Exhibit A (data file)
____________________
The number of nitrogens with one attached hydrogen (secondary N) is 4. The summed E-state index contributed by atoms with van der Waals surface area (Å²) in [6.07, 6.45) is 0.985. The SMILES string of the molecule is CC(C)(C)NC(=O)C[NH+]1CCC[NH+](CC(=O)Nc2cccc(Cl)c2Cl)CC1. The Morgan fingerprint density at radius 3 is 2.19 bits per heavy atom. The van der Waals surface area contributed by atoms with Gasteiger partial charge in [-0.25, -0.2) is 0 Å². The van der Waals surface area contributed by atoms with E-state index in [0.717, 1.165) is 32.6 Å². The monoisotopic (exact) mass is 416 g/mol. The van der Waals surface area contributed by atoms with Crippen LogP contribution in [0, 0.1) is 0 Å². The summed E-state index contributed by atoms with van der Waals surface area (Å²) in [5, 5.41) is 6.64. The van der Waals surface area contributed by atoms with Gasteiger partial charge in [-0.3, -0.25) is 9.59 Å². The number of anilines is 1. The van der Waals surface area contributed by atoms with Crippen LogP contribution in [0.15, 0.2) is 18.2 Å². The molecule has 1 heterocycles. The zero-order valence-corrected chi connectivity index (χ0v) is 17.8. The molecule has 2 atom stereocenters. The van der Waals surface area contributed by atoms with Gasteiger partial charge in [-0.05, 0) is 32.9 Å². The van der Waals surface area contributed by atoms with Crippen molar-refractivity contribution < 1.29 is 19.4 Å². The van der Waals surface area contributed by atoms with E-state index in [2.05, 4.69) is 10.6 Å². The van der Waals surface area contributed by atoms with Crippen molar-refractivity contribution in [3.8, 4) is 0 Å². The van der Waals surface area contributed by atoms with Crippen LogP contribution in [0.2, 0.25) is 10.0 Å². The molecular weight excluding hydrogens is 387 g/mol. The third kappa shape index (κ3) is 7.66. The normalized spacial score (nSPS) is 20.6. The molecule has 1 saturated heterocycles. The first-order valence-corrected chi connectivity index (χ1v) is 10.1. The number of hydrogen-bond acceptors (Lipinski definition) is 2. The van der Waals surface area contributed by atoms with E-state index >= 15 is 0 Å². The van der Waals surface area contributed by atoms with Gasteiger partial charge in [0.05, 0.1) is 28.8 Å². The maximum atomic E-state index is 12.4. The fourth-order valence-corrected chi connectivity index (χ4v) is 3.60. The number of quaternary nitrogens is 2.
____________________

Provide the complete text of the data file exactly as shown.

The number of nitrogens with one attached hydrogen (secondary N) is 4. The summed E-state index contributed by atoms with van der Waals surface area (Å²) in [6.07, 6.45) is 0.985. The SMILES string of the molecule is CC(C)(C)NC(=O)C[NH+]1CCC[NH+](CC(=O)Nc2cccc(Cl)c2Cl)CC1. The Morgan fingerprint density at radius 3 is 2.19 bits per heavy atom. The van der Waals surface area contributed by atoms with Gasteiger partial charge in [-0.25, -0.2) is 0 Å². The van der Waals surface area contributed by atoms with E-state index in [0.717, 1.165) is 32.6 Å². The monoisotopic (exact) mass is 416 g/mol. The van der Waals surface area contributed by atoms with Crippen LogP contribution in [0, 0.1) is 0 Å². The summed E-state index contributed by atoms with van der Waals surface area (Å²) in [5, 5.41) is 6.64. The van der Waals surface area contributed by atoms with Gasteiger partial charge in [-0.3, -0.25) is 9.59 Å². The number of anilines is 1. The van der Waals surface area contributed by atoms with Crippen LogP contribution in [0.15, 0.2) is 18.2 Å². The molecule has 1 heterocycles. The zero-order valence-corrected chi connectivity index (χ0v) is 17.8. The molecule has 2 atom stereocenters. The van der Waals surface area contributed by atoms with Gasteiger partial charge in [-0.05, 0) is 32.9 Å². The van der Waals surface area contributed by atoms with Crippen molar-refractivity contribution < 1.29 is 19.4 Å². The van der Waals surface area contributed by atoms with E-state index in [2.05, 4.69) is 10.6 Å². The van der Waals surface area contributed by atoms with Crippen molar-refractivity contribution in [3.8, 4) is 0 Å². The van der Waals surface area contributed by atoms with Crippen LogP contribution in [0.2, 0.25) is 10.0 Å². The molecular weight excluding hydrogens is 387 g/mol. The third kappa shape index (κ3) is 7.66. The normalized spacial score (nSPS) is 20.6. The molecule has 1 saturated heterocycles. The first-order valence-corrected chi connectivity index (χ1v) is 10.1. The number of hydrogen-bond acceptors (Lipinski definition) is 2. The van der Waals surface area contributed by atoms with E-state index >= 15 is 0 Å². The van der Waals surface area contributed by atoms with Gasteiger partial charge in [0.05, 0.1) is 28.8 Å². The maximum atomic E-state index is 12.4. The fourth-order valence-corrected chi connectivity index (χ4v) is 3.60. The number of quaternary nitrogens is 2.